One tent, two men

Oct.8: Now down to one tent, I share the space with Jon Fredrik. We get up early to paddle. It will be a long, hard day of some 48 km. 

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The morning is fantastic. Glass surface as we skim over the sea. The only ripples are those from the hull of the kayaks. We don't talk. Just paddle and enjoy the golden silence. 

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We stop for lunch in Rogoznica: bread, cheese, mayo and water. An hour later we are back heading towards Trogir. 

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We see Trogir in the distance. It looks closer than it seems. Seemingly, we paddle forever. Finally we make it and dock our kayaks at a marina. I find a small apartment for 30€ and the hot soothing shower feels heavenly. 

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We think about food and find a small restaurant. It's quaint. Good Croatian cuisine. On the way back, some guys were dancing on a boat. I stopped to talk and soon we were invited onboard. Hah. After a couple lectures on peace, I begin to wonder if they will remember a word I said tomorrow. Nice group of guys from Düsseldorf, with definitely a nice group of headaches tomorrow.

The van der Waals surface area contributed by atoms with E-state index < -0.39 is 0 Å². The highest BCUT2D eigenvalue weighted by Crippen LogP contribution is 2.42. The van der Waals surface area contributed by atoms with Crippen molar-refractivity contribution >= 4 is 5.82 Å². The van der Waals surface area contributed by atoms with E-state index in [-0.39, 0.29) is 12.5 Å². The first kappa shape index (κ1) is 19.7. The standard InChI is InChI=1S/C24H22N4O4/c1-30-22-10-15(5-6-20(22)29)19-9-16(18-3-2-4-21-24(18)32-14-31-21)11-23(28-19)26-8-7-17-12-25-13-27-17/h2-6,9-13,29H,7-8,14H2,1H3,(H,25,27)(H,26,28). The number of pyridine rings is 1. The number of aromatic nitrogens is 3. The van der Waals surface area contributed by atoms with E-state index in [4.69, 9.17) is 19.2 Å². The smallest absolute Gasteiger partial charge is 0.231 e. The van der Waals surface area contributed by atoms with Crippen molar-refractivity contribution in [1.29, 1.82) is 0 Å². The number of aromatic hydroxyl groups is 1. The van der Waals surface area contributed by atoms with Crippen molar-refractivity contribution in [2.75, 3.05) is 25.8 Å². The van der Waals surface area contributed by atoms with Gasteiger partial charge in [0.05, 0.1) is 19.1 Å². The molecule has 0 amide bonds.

Oct. 9: After a nice breakfast with our host, we head east to Split, Stobrec to be exact.  

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Smooth kayaking- we covered some 25 km in 3 hours.  

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Beautiful properties and breathtaking scenery. This is just as good, if not better, than the Med. 

 Stobrec is a quaint little harbour away from the hustle and bustle of Split. A good place to relax and rest.  

Stobrec is a quaint little harbour away from the hustle and bustle of Split. A good place to relax and rest.  

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Oct. 10: Today at 06:25, I said goodbye to my paddling buddy Jon Fredrik. I went back to bed and later spent the day preparing two videos from the Piece Prize event last week in Zagreb.  

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Paddling the coast of Croatia has been less troublesome than warned. We have encountered no currents along the coast and the waters are more or less calm. The Bora winds are always looming, causing some anxiety, but the biggest problem is actually getting to shore. The islands are mostly outlined with sharp, edgy-formed rocks. It is impossible to lift the kayak out of the water without damage. If the wind blows up and you need a safe haven, well you can just about forget it, that is, if you don't judge your distances correctly. Two nights ago we wanted to stop paddling at 17:30 and ended up finding a seven meter open shoreline at 19:00, just enough time to get the tent up before darkness set in.